It never ceases to amaze me how many companies have tried and failed to beat Apple, Intel and HP, wasting millions of dollars running head on at these now dominant firms. But every company has a weakness. Often you just have to figure out either where that firm’s blind spot is, or where they are simply unwilling to go. AMD, Dell, and Kodak have all learned the hard way that running head on at a dominant company doesn’t work, and all three have recently demonstrated strategies that flank their unbeatable competitors. Success still isn’t certain, but the odds are vastly better than they ever have been that these firms could now make gains that have eluded them before. Let’s cover each strategy.
AMD has only historically beaten Intel when the Santa Clara company stumbled, and it has never stumbled long enough for AMD to sustain a significant lead. This is because Intel is larger, more deeply entrenched, and AMD simply isn’t strong enough to fully displace the company in any major account. For years, AMD had tried to do what Intel does best better, and that never worked. However, this week AMD launched its Llano A Series Fusion processor, which goes where Intel has struggled: graphics performance. Intel’s weakness here has presented an increasing problem for both battery life in notebooks, and visual application performance.
AMD took a huge bet in buying ATI to make this work, and got pounded for making it, but the end result is now a processor ideal for attractively priced laptops with 10-hour battery life and strong graphics performance. Eventually it will make its way into desktops with similar advantages, that position well against Intel PCs for specific high-performance workloads. Suddenly AMD is in the game again. Coupled with a strong line of products from HP, the Sunnyvale underdog has a shot at making a sustained run against Intel. The lesson AMD learned and now exemplifies is attacking the weaknesses rather than the strengths of a dominant competitor. In Intel’s case, that weakness was graphics.
How Dell is outflanking Apple
Dell’s last big run at Apple was with its MP3 player in the US market, and Apple kicked Dell’s butt. But while Apple is unbeatable in the US market, it is far weaker in Europe and Asia (I’m told this is largely because their distributors aren’t very effective and the geographic distances involved limit Apple ability to correct this problem). Part of this weakness is also that Apple designs for the US market, and doesn’t do geography-specific products that may other countries require. Regardless of the cause, it would be silly to bring out an iPad competitor in the US where the company is strong, and we’ve seen a number of Android, and RIM tablets fail in this market.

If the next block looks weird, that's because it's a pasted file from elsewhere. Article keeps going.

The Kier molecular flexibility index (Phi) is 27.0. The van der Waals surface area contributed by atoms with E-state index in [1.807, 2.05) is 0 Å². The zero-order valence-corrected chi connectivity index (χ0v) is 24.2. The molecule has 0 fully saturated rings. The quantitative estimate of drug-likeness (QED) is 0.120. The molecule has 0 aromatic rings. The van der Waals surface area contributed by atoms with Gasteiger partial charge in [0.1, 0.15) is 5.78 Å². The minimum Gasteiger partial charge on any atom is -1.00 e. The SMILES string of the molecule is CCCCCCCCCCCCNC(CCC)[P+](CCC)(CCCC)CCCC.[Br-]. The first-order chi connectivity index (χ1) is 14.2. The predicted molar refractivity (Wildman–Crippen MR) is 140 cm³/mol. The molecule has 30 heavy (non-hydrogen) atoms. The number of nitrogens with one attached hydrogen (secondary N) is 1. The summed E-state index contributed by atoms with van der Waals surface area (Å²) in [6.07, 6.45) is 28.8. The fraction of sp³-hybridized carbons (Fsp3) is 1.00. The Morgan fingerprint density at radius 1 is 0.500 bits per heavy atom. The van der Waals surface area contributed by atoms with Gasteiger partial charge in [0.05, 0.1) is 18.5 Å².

Dell instead pushed its latest iPad-like tablet into the Chinese market first, and loaded it with software that was specific to China. The company essentially did what Toyota finally learned to do when it moved effectively against Ford and GM in the US market. Dell built a tablet specifically for China. This is a flanking move away from Apple’s core strength, and against two known weaknesses that Apple has. The end result should be far better than if Dell had run against Apple in the US.
How Kodak is cherry picking HP’s customers
HP is nearly as dominant with printers as Apple is with the iPod. A fierce competitor, HP has an unmatched ecosystem for paper and ink and massive retail presence. Companies like Kodak, Lexmark, Xerox, and even IBM have broken on the shores of HP’s dominance, making it the most capable division in what is arguably the most powerful company in the world. Kodak couldn’t run at HP directly, but recognizing that the printer market was a razor-blade-type market where the printers were largely subsidized by the relative high cost of supplies, Kodak moved to break the model and tightly target its offering.
Kodak charges more for its printers, but then sharply discounts their ink and supplies so that power printers find substantial savings by using Kodak products. The firm is reporting strong market-share gains in the most lucrative, high-volume segments as a result, because supplies are what make the money. HP can’t effectively counter without destroying its own revenue model. This is called “cherry picking,” or focusing your effort on the part of the market you want (Apple kind of does this with premium PC buyers against Microsoft). The end result is that Kodak is having some of the greatest success in printers it has ever enjoyed, just by thinking through where HP was most vulnerable and exploiting that vulnerability.
Each of these companies has taken on a very powerful company not known for making mistakes. But by attacking where the company is weak, flanking the company, or cherry picking them, each is (in theory) moving vastly better competitively than they ever have before. There is a lesson here for anyone competing on anything. Learn your opponents’ weaknesses and exploit them, because if they are dominant, attacking them where they are strong is a losing proposition.
The views expressed here are solely those of the author and do not reflect the beliefs of Digital Trends.